The days pass – none of them uneventful. The ever devious Arliss lures a bear cub into a trap and is nearly mauled when its mother charges to defend her young. While Travis rushes for his rifle, danger is narrowly averted after Yeller confronts the mother black bear; the two sparring for several moments before the dog successfully forces both bears into retreat. Travis and Yeller begin their hunt for wild pigs. At first, it is a routine adventure; Yeller corralling the squealing boars into a rocky grotto where Travis intends on marking them with the family’s brand. Alas, the adventure turns to terror when one of the pigs attacks Travis, badly cutting open his leg. Travis discovers Yeller severely damaged in the grotto, using his shirt to bind the gaping wound and rushing home to fetch Katie and Arliss. Katie works diligently to nurse her son and his best friend back to health. However, when the Searcy’s return to the farm a short while later, Bud tells a rather lurid story about an uncle from Texas who, bitten by a ‘critter’ infected with hydrophobia, contracted the horrible disease and died painfully going mad. Katie is disgusted by Bud’s insinuation the same fate will befall Travis. Nevertheless, after Bud’s departure, she elects to keep a watchful eye on both her son and Yeller.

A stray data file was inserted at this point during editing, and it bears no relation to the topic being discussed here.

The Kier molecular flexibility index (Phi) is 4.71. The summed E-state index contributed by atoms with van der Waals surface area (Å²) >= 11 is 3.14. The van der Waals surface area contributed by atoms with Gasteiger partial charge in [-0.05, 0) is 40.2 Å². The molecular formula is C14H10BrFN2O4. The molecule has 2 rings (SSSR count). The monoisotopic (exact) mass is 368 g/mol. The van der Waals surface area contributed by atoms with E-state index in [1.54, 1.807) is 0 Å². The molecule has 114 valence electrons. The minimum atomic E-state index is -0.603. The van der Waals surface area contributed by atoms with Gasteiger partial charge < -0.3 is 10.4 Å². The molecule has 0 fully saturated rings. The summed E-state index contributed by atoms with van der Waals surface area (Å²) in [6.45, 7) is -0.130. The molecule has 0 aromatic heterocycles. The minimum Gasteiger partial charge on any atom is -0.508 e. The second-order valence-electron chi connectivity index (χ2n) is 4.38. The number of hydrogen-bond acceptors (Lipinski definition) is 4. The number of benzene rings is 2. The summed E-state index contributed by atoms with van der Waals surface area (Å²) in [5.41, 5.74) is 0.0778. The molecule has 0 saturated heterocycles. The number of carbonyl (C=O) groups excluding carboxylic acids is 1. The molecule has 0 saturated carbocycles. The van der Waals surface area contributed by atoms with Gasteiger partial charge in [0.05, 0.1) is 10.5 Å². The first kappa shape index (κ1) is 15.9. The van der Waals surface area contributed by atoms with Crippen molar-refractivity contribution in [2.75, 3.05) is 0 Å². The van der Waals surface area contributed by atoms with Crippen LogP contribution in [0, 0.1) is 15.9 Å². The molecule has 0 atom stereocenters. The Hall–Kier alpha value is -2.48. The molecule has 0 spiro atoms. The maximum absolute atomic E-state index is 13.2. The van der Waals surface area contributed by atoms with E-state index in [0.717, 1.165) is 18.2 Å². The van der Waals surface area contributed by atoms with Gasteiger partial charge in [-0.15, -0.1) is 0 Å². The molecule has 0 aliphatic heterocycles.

In his wake, Bud has left behind Elizabeth to help with chores on the farm. Time passes. Travis and Yeller recover from their ordeal without any signs the disease has afflicted them. Alas, Rose has fallen ill with hydrophobia, stammering and slobbering about until Travis shoots her dead. But as Katie and Elizabeth prepare a bonfire to burn Rose’s remains and thus prevent the spread of the disease, they are suddenly attacked by a rabid wolf. Yeller springs into action to defend the women, but is wounded by the wild animal before Travis is able to kill it. Katie realizes no sane wolf would ever have ventured so close to a fire; that any wolf attempting it must have been driven mad with illness. She tells Travis Yeller must be put down. But Travis defends Yeller, explaining how his protection has proven time and again to be indispensable. Katie reluctantly agrees to allow the dog to live; but only if he is penned in the corn crib for a time – at least, until they can deduce if Yeller is ill.